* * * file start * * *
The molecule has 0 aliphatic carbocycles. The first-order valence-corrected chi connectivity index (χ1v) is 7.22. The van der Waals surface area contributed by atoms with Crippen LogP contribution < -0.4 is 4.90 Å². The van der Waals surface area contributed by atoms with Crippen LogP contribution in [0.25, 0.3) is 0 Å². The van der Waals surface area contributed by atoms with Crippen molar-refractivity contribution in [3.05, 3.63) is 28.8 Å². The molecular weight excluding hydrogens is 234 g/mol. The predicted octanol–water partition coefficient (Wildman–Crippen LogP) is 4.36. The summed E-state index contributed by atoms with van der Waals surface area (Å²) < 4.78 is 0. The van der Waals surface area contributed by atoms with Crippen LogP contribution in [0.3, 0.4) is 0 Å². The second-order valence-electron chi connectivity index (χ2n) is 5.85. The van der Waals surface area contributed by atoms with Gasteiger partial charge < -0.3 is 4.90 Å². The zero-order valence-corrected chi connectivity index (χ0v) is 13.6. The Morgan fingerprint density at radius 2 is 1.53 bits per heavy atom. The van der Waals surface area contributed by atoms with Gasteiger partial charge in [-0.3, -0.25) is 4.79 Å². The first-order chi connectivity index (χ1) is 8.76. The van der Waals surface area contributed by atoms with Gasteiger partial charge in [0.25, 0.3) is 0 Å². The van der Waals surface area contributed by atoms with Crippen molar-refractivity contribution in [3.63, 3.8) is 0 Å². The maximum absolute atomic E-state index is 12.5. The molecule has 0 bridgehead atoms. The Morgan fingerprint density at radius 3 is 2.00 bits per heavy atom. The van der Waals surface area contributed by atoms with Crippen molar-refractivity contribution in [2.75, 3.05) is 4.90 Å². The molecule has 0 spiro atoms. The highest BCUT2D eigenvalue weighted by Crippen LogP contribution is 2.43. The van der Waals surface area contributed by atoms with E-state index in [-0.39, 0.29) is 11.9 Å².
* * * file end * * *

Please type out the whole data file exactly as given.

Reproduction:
The molecule has 0 aliphatic carbocycles. The first-order valence-corrected chi connectivity index (χ1v) is 7.22. The van der Waals surface area contributed by atoms with Crippen LogP contribution < -0.4 is 4.90 Å². The van der Waals surface area contributed by atoms with Crippen LogP contribution in [0.25, 0.3) is 0 Å². The van der Waals surface area contributed by atoms with Crippen molar-refractivity contribution in [3.05, 3.63) is 28.8 Å². The molecular weight excluding hydrogens is 234 g/mol. The predicted octanol–water partition coefficient (Wildman–Crippen LogP) is 4.36. The summed E-state index contributed by atoms with van der Waals surface area (Å²) < 4.78 is 0. The van der Waals surface area contributed by atoms with Crippen LogP contribution in [0.3, 0.4) is 0 Å². The second-order valence-electron chi connectivity index (χ2n) is 5.85. The van der Waals surface area contributed by atoms with Gasteiger partial charge < -0.3 is 4.90 Å². The zero-order valence-corrected chi connectivity index (χ0v) is 13.6. The Morgan fingerprint density at radius 2 is 1.53 bits per heavy atom. The van der Waals surface area contributed by atoms with Gasteiger partial charge in [-0.3, -0.25) is 4.79 Å². The first-order chi connectivity index (χ1) is 8.76. The van der Waals surface area contributed by atoms with Gasteiger partial charge in [0.25, 0.3) is 0 Å². The van der Waals surface area contributed by atoms with Crippen molar-refractivity contribution in [3.63, 3.8) is 0 Å². The maximum absolute atomic E-state index is 12.5. The molecule has 0 bridgehead atoms. The Morgan fingerprint density at radius 3 is 2.00 bits per heavy atom. The van der Waals surface area contributed by atoms with Crippen molar-refractivity contribution in [2.75, 3.05) is 4.90 Å². The molecule has 0 spiro atoms. The highest BCUT2D eigenvalue weighted by Crippen LogP contribution is 2.43. The van der Waals surface area contributed by atoms with E-state index in [-0.39, 0.29) is 11.9 Å².